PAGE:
Trillium CNG, a provider of compressed natural gas (CNG) to transportation fleets, reportedly is being put up for sale by its new parent company, Milwaukee-based WEC Energy Group.
WEC Energy acquired Trillium as part of its acquisition of Chicago-based gas utility holding company Integrys Energy (see Daily GPI,June 30).
A provider of CNG fueling stations and maintenance, Trillium’s unregulated natural gas vehicle (NGV) business is not viewed by WEC as a good fit with its regulated natural gas and electric utility businesses. There would be about $140 million in assets involved in the Trillium sale, said a WEC spokesperson, adding that more details on the upcoming transaction would be available in the company’s 10Q filing with the Securities and Exchange Commission in November.
In the CNG market sector, WEC touts Trillium as a company with a growth profile in a rapidly developing North American CNG industry, but it said the CNG firm would require additional investment to grow, the spokesperson said. “We see significant value in Trillium, which is a highly respected brand; however, it is inconsistent with our risk profile.”
WEC has retained Barclays and Lazard to serve as financial advisers in connection with a potential sale of Integrys Transportation Fuels, which operates as Trillium.
Separately, Southern California Gas Co. (SoCalGas) said on Wednesday it completed its first project under its newly authorized compression services tariff (see Daily GPI, Dec. 24, 2013), with the opening of a state-of-the-art CNG fueling station in Monterey Park, a suburb east of downtown Los Angeles. The 24/7 public access station would support the city’s bus fleet and other NGVs.
SoCal said the newest station adds to California’s nation-leading network of nearly 600 natural gas fueling stations, more than 25% of which are public-access facilities. The Los Angeles-based Sempra Energy utility continues to promote NGVs for their “significant environmental, energy security and economic benefits.”
“NGVs can have an immediate and positive impact on the issues of air quality and public health, and SoCalGas is delighted to celebrate the city of Monterey Park’s fueling facility,” said SoCalGas Vice President for Customer Solutions Rodger Schwecke.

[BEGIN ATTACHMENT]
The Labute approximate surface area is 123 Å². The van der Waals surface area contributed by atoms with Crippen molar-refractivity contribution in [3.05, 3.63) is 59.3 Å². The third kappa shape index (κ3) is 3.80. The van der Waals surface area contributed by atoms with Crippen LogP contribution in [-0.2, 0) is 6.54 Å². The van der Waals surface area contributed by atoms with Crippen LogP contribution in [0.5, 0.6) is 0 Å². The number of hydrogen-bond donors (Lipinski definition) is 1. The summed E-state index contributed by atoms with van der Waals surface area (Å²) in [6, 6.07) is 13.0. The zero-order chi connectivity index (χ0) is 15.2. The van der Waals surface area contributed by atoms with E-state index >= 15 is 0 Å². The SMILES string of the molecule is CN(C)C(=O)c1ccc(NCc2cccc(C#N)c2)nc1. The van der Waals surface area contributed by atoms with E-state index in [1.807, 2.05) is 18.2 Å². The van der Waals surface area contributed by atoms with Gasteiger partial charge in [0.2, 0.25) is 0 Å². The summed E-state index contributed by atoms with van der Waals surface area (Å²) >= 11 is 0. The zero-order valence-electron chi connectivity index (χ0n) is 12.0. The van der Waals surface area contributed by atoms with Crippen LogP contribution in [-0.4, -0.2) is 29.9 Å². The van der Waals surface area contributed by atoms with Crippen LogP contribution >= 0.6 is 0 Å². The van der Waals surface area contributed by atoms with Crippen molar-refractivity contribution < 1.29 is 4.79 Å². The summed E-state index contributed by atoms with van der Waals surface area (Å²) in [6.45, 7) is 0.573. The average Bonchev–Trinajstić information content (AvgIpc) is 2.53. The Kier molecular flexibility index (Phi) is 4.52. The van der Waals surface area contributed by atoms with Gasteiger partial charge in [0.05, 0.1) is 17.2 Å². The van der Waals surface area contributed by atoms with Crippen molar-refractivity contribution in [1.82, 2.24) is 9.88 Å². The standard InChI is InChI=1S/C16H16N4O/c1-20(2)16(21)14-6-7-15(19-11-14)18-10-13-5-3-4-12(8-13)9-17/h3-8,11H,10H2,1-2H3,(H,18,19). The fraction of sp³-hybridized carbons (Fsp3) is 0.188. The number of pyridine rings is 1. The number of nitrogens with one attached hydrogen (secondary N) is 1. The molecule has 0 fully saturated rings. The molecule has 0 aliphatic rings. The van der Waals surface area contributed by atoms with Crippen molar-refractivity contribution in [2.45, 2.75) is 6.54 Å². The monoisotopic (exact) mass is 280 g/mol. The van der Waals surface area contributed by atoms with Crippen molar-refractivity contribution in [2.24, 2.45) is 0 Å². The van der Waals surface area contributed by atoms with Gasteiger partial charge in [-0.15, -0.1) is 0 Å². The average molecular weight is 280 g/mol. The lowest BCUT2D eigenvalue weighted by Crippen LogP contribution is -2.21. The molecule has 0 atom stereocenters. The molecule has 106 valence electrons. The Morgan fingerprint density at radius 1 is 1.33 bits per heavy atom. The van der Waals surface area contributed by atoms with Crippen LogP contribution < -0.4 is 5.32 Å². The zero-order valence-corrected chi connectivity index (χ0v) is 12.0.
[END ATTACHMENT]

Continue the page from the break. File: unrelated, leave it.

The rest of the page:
Monterey Park’s Ron Bow, assistant city manager and public works director, said the CNG station would help the city reduce CNG fuel costs by about 50%, along with reducing the city’s carbon footprint.
Another Wisconsin-based company, CMD Corp., offers an array of CNG fueling equipment and station services for various branded station builder-operators, such as Gain Clean Fuel. CMD officials said the company has parlayed its 35 years of experience designing and building industrial equipment into becoming “a technology-driven innovator” for CNG fueling stations.
CMD offers fueling stations both custom and stock machinery, replacement parts, upgrade kits, engineering and support services. It is a certified General Electric compressor packager, offering compressors ranging in size from 75 to 400 psi. It also provides both fast-fill and time-fill fueling dispensing equipment.
Another fueling equipment supplier, Nebraska-based Hexagon Lincoln has developed a CNG fuel cylinder for the refuse truck and transit bus markets — a 16-inch diameter Type IV tank. It is being promoted as the “highest capacity, lightest weight” CNG fuel tank available.
“In the race to be the lightest tank on the market, our engineers have never sacrificed durability for weight,” said Hexagon Lincoln’s Chet Dawes, vice president of CNG automotive products. The new tanks are 70% lighter than steel, with a polymer liner that is corrosion-proof, Dawes said.
In Louisiana, CNG station developer and operator TruStar Energy earlier in September opened a public access CNG station in Lafayette, LA. TruStar is developing CNG fueling nationwide.
“Louisiana is one of the nation’s leading producers of natural gas, so fueling fleets with state-produced CNG brings economic vitality, reduces transportation-related emissions and creates more local jobs,” said Lauren Lambert-Tompkins, Clean Cities co-coordinator for the state’s clean fuels program.
The new Lafayette CNG station has two traffic lanes and two fast-fill fueling pumps for both commercial and private NGVs. The station accepts commercial fuel cards, as well as all major credit cards.
Back in Southern California, UK-based Greenlane Biogas is helping upgrade a new anaerobic digester in Perris, CA, 60 miles southeast of Los Angeles, to provide about 1 million diesel gallon equivalents (DGE) of renewable natural gas (RNG) that Newport Beach, CA-based Clean Energy Fuels markets as its “Redeem” brand RNG. An Orange County 900-truck transportation firm, CR&R, is using Clean Energy’s Redeem for its truck fleet in Garden Grove and Perris.
In Perris, the RNG facility initially would be able to convert 80,000 tons annually of anaerobic digestion from municipal waste into RNG that is eventually converted to CNG.
The CR&R RNG-to-CNG project is being supported by a $4.5 million grant from the California Energy Commission’s alternative vehicle program and up to another $1.4 million from the South Coast Air Quality Management District.
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